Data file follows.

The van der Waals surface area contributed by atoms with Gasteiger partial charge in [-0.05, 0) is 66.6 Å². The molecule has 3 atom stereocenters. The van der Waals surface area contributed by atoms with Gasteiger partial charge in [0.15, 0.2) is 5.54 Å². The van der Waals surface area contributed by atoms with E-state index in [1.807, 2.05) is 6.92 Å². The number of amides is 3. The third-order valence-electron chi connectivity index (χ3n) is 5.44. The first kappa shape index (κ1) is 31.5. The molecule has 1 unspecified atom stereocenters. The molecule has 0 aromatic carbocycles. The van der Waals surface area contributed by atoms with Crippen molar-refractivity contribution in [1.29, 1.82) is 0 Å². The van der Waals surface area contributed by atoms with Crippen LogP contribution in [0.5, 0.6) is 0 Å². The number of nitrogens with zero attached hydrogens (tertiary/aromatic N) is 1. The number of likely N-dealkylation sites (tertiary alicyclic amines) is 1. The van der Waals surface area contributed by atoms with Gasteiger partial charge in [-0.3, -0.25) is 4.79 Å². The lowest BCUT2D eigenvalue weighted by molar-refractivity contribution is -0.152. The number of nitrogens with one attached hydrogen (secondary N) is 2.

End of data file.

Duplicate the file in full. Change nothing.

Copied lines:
The van der Waals surface area contributed by atoms with Gasteiger partial charge in [-0.05, 0) is 66.6 Å². The molecule has 3 atom stereocenters. The van der Waals surface area contributed by atoms with Gasteiger partial charge in [0.15, 0.2) is 5.54 Å². The van der Waals surface area contributed by atoms with E-state index in [1.807, 2.05) is 6.92 Å². The number of amides is 3. The third-order valence-electron chi connectivity index (χ3n) is 5.44. The first kappa shape index (κ1) is 31.5. The molecule has 1 unspecified atom stereocenters. The molecule has 0 aromatic carbocycles. The van der Waals surface area contributed by atoms with Crippen molar-refractivity contribution in [1.29, 1.82) is 0 Å². The van der Waals surface area contributed by atoms with Crippen LogP contribution in [0.5, 0.6) is 0 Å². The number of nitrogens with zero attached hydrogens (tertiary/aromatic N) is 1. The number of likely N-dealkylation sites (tertiary alicyclic amines) is 1. The van der Waals surface area contributed by atoms with Gasteiger partial charge in [-0.3, -0.25) is 4.79 Å². The lowest BCUT2D eigenvalue weighted by molar-refractivity contribution is -0.152. The number of nitrogens with one attached hydrogen (secondary N) is 2.